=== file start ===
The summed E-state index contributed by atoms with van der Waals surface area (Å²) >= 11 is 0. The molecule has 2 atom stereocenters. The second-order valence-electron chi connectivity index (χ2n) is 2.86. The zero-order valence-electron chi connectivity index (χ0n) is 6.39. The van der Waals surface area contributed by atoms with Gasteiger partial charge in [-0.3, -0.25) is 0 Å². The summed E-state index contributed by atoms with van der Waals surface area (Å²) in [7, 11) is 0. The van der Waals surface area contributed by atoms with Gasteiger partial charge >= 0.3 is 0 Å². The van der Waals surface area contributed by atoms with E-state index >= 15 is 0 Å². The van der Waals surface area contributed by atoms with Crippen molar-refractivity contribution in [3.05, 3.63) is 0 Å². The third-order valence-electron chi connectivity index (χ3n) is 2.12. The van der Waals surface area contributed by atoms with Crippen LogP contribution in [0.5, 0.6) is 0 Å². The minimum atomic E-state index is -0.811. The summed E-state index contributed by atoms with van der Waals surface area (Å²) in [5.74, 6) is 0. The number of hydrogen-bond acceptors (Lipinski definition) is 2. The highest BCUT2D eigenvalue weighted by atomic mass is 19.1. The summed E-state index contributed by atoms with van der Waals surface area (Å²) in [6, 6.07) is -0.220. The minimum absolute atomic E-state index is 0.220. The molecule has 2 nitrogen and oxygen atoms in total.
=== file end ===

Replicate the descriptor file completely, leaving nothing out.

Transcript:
The summed E-state index contributed by atoms with van der Waals surface area (Å²) >= 11 is 0. The molecule has 2 atom stereocenters. The second-order valence-electron chi connectivity index (χ2n) is 2.86. The zero-order valence-electron chi connectivity index (χ0n) is 6.39. The van der Waals surface area contributed by atoms with Gasteiger partial charge in [-0.3, -0.25) is 0 Å². The summed E-state index contributed by atoms with van der Waals surface area (Å²) in [7, 11) is 0. The van der Waals surface area contributed by atoms with Gasteiger partial charge >= 0.3 is 0 Å². The van der Waals surface area contributed by atoms with E-state index >= 15 is 0 Å². The van der Waals surface area contributed by atoms with Crippen molar-refractivity contribution in [3.05, 3.63) is 0 Å². The third-order valence-electron chi connectivity index (χ3n) is 2.12. The van der Waals surface area contributed by atoms with Crippen LogP contribution in [0.5, 0.6) is 0 Å². The minimum atomic E-state index is -0.811. The summed E-state index contributed by atoms with van der Waals surface area (Å²) in [5.74, 6) is 0. The number of hydrogen-bond acceptors (Lipinski definition) is 2. The highest BCUT2D eigenvalue weighted by atomic mass is 19.1. The summed E-state index contributed by atoms with van der Waals surface area (Å²) in [6, 6.07) is -0.220. The minimum absolute atomic E-state index is 0.220. The molecule has 2 nitrogen and oxygen atoms in total.